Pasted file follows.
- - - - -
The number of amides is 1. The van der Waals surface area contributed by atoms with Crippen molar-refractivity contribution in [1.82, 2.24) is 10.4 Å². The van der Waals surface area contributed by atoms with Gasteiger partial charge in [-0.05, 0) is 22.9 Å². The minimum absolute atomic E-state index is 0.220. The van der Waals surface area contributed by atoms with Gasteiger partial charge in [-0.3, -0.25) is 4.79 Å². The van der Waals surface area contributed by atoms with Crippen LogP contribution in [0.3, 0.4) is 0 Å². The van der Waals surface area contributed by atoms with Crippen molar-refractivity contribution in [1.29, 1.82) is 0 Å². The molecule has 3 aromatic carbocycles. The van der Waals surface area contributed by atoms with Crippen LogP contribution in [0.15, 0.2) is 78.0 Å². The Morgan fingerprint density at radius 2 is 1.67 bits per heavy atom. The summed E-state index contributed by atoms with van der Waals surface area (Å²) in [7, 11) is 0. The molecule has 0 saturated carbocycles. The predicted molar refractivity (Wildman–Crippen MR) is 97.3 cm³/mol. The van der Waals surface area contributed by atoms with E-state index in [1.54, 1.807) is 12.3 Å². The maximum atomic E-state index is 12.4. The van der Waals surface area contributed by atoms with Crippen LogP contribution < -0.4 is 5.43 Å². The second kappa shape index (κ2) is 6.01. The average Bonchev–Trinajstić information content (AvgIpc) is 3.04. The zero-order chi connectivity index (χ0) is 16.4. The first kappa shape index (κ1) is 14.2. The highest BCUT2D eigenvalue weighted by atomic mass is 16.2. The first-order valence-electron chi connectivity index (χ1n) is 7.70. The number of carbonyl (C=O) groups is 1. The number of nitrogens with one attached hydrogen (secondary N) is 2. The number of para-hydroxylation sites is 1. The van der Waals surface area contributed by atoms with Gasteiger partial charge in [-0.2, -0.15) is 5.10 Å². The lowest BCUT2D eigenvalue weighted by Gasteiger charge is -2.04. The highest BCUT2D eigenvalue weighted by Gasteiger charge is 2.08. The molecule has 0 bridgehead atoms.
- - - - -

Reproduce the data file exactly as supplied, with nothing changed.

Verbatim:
The number of amides is 1. The van der Waals surface area contributed by atoms with Crippen molar-refractivity contribution in [1.82, 2.24) is 10.4 Å². The van der Waals surface area contributed by atoms with Gasteiger partial charge in [-0.05, 0) is 22.9 Å². The minimum absolute atomic E-state index is 0.220. The van der Waals surface area contributed by atoms with Gasteiger partial charge in [-0.3, -0.25) is 4.79 Å². The van der Waals surface area contributed by atoms with Crippen LogP contribution in [0.3, 0.4) is 0 Å². The van der Waals surface area contributed by atoms with Crippen molar-refractivity contribution in [1.29, 1.82) is 0 Å². The molecule has 3 aromatic carbocycles. The van der Waals surface area contributed by atoms with Crippen LogP contribution in [0.15, 0.2) is 78.0 Å². The Morgan fingerprint density at radius 2 is 1.67 bits per heavy atom. The summed E-state index contributed by atoms with van der Waals surface area (Å²) in [7, 11) is 0. The molecule has 0 saturated carbocycles. The predicted molar refractivity (Wildman–Crippen MR) is 97.3 cm³/mol. The van der Waals surface area contributed by atoms with E-state index in [1.54, 1.807) is 12.3 Å². The maximum atomic E-state index is 12.4. The van der Waals surface area contributed by atoms with Crippen LogP contribution < -0.4 is 5.43 Å². The second kappa shape index (κ2) is 6.01. The average Bonchev–Trinajstić information content (AvgIpc) is 3.04. The zero-order chi connectivity index (χ0) is 16.4. The first kappa shape index (κ1) is 14.2. The highest BCUT2D eigenvalue weighted by atomic mass is 16.2. The first-order valence-electron chi connectivity index (χ1n) is 7.70. The number of carbonyl (C=O) groups is 1. The number of nitrogens with one attached hydrogen (secondary N) is 2. The number of para-hydroxylation sites is 1. The van der Waals surface area contributed by atoms with Gasteiger partial charge in [-0.2, -0.15) is 5.10 Å². The lowest BCUT2D eigenvalue weighted by Gasteiger charge is -2.04. The highest BCUT2D eigenvalue weighted by Gasteiger charge is 2.08. The molecule has 0 bridgehead atoms.